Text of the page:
Dimensions of Consciousness

Saying everything is caused by the physical brain appears sensible in our waking state, but it might appear untrue if there are higher dimensions of consciousness that subsume the waking dimension. In other words, even if we were absolutely convinced by observable evidence that our self-awareness arises out of matter, we could still be wrong. Plato’s allegory of the cave speaks to us about the idea of multi-dimensional consciousness, and the waking dimension of consciousness seems the most real until we fall asleep. Similarly, a lucid dream appears real until we wake up. So given that this is the case with these two dimensions of consciousness, it is not at all unreasonable to think that a higher state of consciousness, the mystic experience, would from its perspective, demonstrate the relativity of our present waking dimension.

The fact is that when one enters into the mystic dimension of consciousness, the experience is that the waking state derives from it and is but a shadow of itself. From that perspective it appears that neuroscience and physicalism are but logical extensions of Edwin Abbot’s Flatland thinking. The bottom line is that we know that higher dimensions of consciousness exist and can be accessed. They also offer great value to human society, giving rise to compassion, self-satisfaction, etc. The only thing that is not agreed upon is what these higher dimensions portend. Given their demonstrated value, it’s quite reasonable to pursue them wholeheartedly, without concern for what they “mean”–whether they constitute the transcendence of biological death or the plasticity of awareness located in the brain. At the same time, it is quite reasonable to maintain that those who have experienced these mystic dimensions of consciousness are in a better position to talk about their actual meaning, especially when we can observe that they have achieved a sense of satisfaction and meaning that everyone is arguably looking for. Indeed, what is holding one back from pursuing this other than the quest for satisfaction and meaning through experiences that we know objectively, upon having, will not bring the same sense of self-contentedness?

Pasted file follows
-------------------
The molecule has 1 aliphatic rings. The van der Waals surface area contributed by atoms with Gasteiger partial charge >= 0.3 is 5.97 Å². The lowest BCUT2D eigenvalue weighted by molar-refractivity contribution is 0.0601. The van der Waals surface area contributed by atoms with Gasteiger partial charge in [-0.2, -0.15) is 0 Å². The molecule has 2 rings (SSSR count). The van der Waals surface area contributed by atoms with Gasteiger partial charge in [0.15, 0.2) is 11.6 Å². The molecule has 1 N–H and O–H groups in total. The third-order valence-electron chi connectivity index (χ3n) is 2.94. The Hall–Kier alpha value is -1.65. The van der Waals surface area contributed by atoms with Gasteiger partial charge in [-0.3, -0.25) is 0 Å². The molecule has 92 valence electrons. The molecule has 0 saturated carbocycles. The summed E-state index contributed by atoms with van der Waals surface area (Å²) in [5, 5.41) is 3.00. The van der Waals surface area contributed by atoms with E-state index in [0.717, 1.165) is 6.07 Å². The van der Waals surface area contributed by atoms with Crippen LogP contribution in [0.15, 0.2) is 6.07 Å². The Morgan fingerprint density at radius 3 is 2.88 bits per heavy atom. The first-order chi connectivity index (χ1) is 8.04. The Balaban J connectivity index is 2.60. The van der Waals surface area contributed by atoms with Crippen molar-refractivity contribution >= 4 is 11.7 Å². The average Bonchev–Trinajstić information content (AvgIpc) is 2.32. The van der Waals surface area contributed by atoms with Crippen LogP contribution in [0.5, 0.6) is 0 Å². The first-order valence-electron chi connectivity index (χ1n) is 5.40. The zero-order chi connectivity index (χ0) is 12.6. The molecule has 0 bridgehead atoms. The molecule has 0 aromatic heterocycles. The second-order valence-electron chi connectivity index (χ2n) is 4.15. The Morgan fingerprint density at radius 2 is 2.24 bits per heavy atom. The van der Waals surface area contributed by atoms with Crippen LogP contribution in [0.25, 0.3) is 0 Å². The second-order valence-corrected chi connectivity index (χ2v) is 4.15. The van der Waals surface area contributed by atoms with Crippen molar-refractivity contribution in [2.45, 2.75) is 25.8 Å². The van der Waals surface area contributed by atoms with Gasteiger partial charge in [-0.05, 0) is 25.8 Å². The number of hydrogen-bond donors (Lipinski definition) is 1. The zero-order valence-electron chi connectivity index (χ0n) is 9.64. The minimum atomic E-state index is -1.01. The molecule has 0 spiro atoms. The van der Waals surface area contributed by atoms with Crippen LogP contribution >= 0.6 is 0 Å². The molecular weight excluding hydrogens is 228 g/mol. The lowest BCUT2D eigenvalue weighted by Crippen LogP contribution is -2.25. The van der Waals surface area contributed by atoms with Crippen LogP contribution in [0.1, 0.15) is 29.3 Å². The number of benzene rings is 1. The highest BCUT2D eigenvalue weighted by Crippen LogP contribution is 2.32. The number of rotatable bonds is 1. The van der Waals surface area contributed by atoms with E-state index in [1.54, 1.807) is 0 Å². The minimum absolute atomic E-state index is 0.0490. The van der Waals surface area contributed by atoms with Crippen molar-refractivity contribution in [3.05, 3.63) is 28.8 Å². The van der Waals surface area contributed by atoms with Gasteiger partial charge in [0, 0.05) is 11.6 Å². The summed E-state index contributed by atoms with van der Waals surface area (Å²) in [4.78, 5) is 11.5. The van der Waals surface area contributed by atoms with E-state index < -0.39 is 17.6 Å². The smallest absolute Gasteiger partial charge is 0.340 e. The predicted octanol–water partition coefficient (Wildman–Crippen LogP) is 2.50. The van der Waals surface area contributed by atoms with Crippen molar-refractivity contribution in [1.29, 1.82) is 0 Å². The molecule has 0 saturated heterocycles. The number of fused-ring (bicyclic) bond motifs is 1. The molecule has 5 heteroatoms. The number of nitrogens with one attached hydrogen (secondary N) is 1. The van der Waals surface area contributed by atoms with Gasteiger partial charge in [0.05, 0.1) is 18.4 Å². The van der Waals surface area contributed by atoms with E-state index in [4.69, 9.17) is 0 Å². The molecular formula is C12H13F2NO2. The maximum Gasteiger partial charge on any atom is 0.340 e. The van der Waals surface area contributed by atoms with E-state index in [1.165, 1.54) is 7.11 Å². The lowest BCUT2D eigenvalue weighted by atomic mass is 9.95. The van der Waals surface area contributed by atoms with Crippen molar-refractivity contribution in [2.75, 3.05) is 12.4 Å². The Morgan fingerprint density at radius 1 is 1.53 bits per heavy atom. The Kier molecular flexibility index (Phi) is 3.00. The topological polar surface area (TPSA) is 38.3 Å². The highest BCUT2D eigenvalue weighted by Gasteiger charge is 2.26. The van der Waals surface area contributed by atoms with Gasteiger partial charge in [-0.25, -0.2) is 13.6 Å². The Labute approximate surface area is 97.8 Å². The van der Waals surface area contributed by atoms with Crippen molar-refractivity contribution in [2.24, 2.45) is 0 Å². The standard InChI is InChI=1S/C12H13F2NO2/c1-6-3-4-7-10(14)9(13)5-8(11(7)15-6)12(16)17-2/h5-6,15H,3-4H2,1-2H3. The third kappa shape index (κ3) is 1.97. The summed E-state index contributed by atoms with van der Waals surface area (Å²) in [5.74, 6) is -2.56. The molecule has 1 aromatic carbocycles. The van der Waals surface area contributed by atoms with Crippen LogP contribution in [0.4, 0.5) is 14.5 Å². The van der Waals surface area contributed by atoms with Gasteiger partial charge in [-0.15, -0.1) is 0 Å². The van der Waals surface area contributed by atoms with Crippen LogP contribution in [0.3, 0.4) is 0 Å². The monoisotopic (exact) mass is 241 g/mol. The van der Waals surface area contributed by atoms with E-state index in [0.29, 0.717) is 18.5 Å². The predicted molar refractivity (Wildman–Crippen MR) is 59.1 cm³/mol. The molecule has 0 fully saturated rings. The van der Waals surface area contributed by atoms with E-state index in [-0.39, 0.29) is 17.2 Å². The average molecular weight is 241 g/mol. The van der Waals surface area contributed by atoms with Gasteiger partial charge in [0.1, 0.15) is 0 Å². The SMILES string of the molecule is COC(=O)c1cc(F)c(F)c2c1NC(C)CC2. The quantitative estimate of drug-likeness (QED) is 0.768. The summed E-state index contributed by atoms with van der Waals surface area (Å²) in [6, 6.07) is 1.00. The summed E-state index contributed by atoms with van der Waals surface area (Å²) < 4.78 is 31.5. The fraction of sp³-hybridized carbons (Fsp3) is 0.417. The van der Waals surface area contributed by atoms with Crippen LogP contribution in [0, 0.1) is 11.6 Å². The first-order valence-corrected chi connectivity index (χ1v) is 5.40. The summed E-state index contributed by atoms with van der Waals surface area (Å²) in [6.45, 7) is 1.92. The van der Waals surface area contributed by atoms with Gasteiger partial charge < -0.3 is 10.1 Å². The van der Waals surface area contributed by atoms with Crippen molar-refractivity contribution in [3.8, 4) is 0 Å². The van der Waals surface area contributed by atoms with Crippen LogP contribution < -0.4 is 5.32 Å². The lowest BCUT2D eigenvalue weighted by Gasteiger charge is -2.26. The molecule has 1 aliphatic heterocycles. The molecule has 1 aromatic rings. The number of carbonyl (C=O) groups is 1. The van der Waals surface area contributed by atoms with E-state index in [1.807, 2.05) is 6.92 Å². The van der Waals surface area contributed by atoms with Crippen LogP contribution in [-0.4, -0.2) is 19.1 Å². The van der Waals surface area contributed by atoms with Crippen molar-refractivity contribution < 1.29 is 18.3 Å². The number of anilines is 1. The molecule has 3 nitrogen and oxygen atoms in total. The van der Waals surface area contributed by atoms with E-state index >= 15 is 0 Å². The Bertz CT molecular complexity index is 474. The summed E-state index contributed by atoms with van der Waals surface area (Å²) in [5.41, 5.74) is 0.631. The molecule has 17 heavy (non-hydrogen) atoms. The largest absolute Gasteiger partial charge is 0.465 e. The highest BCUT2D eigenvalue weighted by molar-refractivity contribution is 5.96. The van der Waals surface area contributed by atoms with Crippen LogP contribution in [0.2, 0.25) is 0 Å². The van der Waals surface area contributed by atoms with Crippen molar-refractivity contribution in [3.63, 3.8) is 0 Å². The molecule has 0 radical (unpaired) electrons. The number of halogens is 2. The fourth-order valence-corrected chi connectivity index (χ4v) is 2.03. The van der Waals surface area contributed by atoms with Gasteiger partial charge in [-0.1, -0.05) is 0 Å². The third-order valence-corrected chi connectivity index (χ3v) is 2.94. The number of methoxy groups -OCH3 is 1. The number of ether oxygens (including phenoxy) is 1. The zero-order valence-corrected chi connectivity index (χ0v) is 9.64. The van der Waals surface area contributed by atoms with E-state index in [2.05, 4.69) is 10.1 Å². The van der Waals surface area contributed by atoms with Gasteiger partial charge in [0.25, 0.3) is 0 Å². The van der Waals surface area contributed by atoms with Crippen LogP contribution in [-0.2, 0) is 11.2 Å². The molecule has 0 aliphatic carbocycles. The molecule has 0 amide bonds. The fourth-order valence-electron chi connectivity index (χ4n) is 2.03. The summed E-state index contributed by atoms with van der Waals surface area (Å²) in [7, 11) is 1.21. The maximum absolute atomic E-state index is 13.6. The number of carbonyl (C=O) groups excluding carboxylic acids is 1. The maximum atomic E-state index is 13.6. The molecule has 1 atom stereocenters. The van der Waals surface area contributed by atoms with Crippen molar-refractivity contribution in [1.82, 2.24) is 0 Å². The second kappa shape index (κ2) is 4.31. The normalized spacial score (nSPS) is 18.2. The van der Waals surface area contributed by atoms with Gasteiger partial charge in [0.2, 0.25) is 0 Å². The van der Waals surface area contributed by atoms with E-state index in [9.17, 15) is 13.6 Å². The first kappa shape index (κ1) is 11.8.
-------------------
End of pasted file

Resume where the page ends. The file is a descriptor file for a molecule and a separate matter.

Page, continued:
From Is There a Secular Meditation?

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